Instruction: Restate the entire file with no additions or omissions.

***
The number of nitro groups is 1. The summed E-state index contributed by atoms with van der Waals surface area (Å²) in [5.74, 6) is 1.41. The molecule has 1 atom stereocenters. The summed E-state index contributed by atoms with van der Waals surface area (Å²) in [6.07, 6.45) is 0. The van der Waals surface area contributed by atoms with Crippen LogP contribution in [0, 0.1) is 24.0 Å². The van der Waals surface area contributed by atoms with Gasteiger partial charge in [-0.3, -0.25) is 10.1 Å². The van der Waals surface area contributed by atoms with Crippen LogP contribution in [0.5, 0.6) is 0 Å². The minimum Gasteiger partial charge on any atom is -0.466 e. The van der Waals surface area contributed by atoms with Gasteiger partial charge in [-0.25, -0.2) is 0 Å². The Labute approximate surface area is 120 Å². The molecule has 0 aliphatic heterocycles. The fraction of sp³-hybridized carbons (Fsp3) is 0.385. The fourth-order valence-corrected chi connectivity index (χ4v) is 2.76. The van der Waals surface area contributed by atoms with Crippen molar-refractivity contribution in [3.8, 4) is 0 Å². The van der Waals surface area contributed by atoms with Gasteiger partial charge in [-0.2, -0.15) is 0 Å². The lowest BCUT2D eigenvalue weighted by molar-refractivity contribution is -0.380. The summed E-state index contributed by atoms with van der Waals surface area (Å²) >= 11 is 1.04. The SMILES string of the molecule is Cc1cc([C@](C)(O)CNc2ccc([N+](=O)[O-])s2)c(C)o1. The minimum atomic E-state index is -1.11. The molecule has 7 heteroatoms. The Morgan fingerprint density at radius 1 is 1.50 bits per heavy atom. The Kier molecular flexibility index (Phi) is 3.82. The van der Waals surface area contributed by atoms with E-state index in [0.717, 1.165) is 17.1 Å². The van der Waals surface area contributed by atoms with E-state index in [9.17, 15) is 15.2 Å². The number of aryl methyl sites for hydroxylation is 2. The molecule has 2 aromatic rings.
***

The number of nitro groups is 1. The summed E-state index contributed by atoms with van der Waals surface area (Å²) in [5.74, 6) is 1.41. The molecule has 1 atom stereocenters. The summed E-state index contributed by atoms with van der Waals surface area (Å²) in [6.07, 6.45) is 0. The van der Waals surface area contributed by atoms with Crippen LogP contribution in [0, 0.1) is 24.0 Å². The van der Waals surface area contributed by atoms with Gasteiger partial charge in [-0.3, -0.25) is 10.1 Å². The van der Waals surface area contributed by atoms with Crippen LogP contribution in [0.5, 0.6) is 0 Å². The minimum Gasteiger partial charge on any atom is -0.466 e. The van der Waals surface area contributed by atoms with Gasteiger partial charge in [-0.25, -0.2) is 0 Å². The Labute approximate surface area is 120 Å². The molecule has 0 aliphatic heterocycles. The fraction of sp³-hybridized carbons (Fsp3) is 0.385. The fourth-order valence-corrected chi connectivity index (χ4v) is 2.76. The van der Waals surface area contributed by atoms with Crippen molar-refractivity contribution in [3.8, 4) is 0 Å². The van der Waals surface area contributed by atoms with Gasteiger partial charge in [-0.2, -0.15) is 0 Å². The lowest BCUT2D eigenvalue weighted by molar-refractivity contribution is -0.380. The summed E-state index contributed by atoms with van der Waals surface area (Å²) >= 11 is 1.04. The SMILES string of the molecule is Cc1cc([C@](C)(O)CNc2ccc([N+](=O)[O-])s2)c(C)o1. The minimum atomic E-state index is -1.11. The molecule has 7 heteroatoms. The Morgan fingerprint density at radius 1 is 1.50 bits per heavy atom. The Kier molecular flexibility index (Phi) is 3.82. The van der Waals surface area contributed by atoms with E-state index in [0.717, 1.165) is 17.1 Å². The van der Waals surface area contributed by atoms with E-state index in [9.17, 15) is 15.2 Å². The number of aryl methyl sites for hydroxylation is 2. The molecule has 2 aromatic rings.